Texas Baseball Ranch?

I am considering going to the Texas Baseball Ranch. I would need to spend around $2000 to go because of the distance. Does anyone have any information on the program. Is it worth the money? I am currently in the low 70s and would like to bump my velo up.

Original Post

I'm sure there are others who will chime in who have gone through the Texas Ranch...  My son went through the Florida Ranch (before it was called the Florida Ranch). Randy owns the Florida Ranch and instructs in Texas, so I'll assume it is pretty similar.

The camps really are meant to start you on a path to improve - rather than sending you out the door with magical "improvement".  Your mechanics are evaluated, and any areas of concern are addressed.  They aren't going to try to force you into cookie cutter mechanics, but if you are doing something that either increases your chance of injury or is limiting your performance - it will be addressed.

You will be given instruction on various exercises designed to either increase strength or to develop more efficient movement patterns.  If there are non-typical drills that the instructors feel will be beneficial to your specific situation, you will be taught how to do them properly.

My son was trying to change mechanics to deal with an injury issue, so after the camp he was given a written plan with specific exercises and drills to perform for a month.

The question of is it worth it is a tough one to answer.  It's certainly not cheap.  Players are going to get out of it what they put into it I guess.  Like any program, the results are going to be largely dependent on the dedication of the player. I'm sure there are guys who will say it was a waste of money, and guys who will say it was a great investment.

In my son's case, he went into the Florida Ranch with chronic tendonitis in his elbow.  He left with some modifications to his mechanics, and has not had a day of elbow problems in the 4 years since.  With the new mechanics he also picked up his velocity about 7 mph in a couple of months.  In his case it was a good investment, but anyone's experience may be different.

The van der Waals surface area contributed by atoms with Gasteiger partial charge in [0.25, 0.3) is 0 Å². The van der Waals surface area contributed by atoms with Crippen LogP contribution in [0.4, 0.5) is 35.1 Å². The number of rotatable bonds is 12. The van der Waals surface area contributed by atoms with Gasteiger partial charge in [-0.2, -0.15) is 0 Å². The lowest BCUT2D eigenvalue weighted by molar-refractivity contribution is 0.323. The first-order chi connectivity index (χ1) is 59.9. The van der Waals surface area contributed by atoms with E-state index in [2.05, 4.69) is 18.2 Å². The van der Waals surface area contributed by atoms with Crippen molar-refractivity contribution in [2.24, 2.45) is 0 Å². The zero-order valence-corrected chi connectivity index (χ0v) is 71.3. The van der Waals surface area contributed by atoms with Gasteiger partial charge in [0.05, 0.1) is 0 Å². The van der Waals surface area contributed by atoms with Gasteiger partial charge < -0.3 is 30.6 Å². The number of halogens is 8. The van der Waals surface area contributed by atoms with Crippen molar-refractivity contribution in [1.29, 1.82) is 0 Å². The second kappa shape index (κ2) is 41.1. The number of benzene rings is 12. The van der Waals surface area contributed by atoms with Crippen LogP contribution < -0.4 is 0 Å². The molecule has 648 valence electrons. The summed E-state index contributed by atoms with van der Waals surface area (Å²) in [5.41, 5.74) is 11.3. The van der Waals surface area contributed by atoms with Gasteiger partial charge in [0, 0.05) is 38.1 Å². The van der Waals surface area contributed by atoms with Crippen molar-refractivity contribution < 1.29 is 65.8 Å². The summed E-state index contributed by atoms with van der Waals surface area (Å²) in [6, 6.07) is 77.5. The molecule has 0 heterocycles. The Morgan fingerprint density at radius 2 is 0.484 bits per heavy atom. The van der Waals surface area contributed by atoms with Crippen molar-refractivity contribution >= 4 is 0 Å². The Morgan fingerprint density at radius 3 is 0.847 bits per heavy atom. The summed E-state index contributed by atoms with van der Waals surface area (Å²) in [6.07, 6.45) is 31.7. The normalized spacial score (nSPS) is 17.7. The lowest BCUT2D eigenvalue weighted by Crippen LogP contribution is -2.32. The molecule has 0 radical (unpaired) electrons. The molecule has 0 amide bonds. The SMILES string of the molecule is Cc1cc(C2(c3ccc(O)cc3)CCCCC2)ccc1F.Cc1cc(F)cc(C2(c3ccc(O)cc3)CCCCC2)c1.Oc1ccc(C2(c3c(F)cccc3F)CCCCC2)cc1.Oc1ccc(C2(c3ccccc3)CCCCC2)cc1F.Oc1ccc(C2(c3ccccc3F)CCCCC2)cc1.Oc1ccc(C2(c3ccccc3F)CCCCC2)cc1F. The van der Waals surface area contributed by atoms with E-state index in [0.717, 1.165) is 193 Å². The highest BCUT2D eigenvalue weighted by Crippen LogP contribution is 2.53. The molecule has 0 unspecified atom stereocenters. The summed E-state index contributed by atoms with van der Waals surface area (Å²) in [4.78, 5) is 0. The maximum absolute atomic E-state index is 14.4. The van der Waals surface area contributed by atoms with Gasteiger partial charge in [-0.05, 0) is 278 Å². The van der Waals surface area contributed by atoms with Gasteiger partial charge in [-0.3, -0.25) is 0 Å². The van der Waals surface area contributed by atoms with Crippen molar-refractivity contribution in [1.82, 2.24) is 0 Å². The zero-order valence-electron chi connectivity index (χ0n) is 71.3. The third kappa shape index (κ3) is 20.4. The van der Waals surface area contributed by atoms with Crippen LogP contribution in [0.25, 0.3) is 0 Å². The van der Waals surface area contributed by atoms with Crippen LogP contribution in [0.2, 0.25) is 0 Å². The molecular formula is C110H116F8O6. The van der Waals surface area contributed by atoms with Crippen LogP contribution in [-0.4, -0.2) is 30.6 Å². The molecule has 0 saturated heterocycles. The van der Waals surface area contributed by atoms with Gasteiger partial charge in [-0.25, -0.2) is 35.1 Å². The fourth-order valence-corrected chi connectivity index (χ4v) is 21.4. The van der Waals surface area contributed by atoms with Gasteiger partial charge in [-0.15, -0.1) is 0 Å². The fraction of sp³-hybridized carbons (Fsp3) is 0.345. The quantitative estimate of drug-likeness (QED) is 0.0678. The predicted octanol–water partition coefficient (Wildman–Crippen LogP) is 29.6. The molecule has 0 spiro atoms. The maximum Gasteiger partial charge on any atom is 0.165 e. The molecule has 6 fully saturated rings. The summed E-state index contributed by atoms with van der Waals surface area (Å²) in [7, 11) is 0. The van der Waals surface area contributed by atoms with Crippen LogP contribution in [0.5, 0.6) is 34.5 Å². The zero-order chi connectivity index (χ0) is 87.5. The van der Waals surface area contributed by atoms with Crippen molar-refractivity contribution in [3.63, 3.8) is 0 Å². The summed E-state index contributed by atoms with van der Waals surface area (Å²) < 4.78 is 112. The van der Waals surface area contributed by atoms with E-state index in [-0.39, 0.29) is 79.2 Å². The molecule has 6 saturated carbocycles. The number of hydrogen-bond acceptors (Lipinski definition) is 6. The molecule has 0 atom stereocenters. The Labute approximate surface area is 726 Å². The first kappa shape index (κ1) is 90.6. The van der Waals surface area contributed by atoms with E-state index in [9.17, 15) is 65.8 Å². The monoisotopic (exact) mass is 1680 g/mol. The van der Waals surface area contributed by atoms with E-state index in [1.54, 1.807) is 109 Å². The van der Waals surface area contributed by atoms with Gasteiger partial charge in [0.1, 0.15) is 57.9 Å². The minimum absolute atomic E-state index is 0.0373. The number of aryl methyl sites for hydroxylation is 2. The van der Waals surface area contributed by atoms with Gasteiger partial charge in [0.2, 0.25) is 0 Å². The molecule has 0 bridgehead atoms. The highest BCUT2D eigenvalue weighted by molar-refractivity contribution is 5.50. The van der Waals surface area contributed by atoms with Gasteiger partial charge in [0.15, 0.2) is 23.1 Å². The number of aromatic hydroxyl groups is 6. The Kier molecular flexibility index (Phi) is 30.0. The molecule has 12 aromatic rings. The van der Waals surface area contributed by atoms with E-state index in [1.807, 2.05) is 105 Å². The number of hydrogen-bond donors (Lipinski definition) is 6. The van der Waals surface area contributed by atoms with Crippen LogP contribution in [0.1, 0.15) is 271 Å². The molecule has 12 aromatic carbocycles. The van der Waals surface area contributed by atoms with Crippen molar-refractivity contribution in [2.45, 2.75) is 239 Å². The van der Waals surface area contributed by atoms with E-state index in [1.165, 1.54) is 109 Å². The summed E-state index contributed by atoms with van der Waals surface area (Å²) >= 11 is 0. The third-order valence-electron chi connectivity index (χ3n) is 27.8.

Considering your location, I would recommend Cressey Sports Performance in Hudson. Get your  strength and mobility going. Trust me, they know what they're doing and can help with your goals...........down the road you wanna fine tune, there's a lot of options before you spend a day at the airport and fly 1800 miles. 

TBR is an excellent choice, just don't overlook someone in you own back yard.

To give you a recommendation we would need to know your age, weight, height. With that said...

$2,000 is a lot of money to spend to try to improve from low 70's. Looking at it from a return on investment point of view, if you were mid to high 80's and trying to get into the 90's and 16-18YO then I could see making the trip. From low 70's I would focus on strength and conditioning, and doing a remote program like their athletic pitcher or a Driveline remote program. Either of them could also hook you up with a local pitching instructor. 

This will give you the best bang for your buck IMO and save you (or your parents) a ton of money. 

 

I know that Randy at the FBR actually does a great job diagnosing and fixing. Both are great places.

Unless you have had a specific issue, I would definitely stick with conditioning and strength training.  

My son first starting going at age 13 and attended 2 of their boot camps, 2 of their advanced camps and spent a month at the ranch doing the summer program as a 16 yr old. It's a great program and you will learn a lot about proper mechanics for you (not a cookie cutter program). You will be given some drills to work on based on their assessment of your areas of improvement. I know the program has changed a lot since my son went through it and the prices are much higher now as well.

My son did both TBR and then moved on to Driveline and both helped him greatly and he is now pitching in college at a mid-major D1 program. However, there are no secret formulas that you will get from either program. You will get out of it what you put into it meaning the key is a lot of dedication and hard work. And it's not a linear type of improvement. You will see your velo increase then plateau and maybe even decrease, but the key is to stay totally committed and work through those peaks and valleys.

I believe both TBR and Driveline were invaluable experiences for my son and helped in his development. But he had to do the work in order for it to pay off, which he did. 

The hard truth is that most kids who go through these programs don't apply that total commitment and it ends up being a waste of money, but if you put the time in then I would enthusiastically endorse both TBR and Driveline.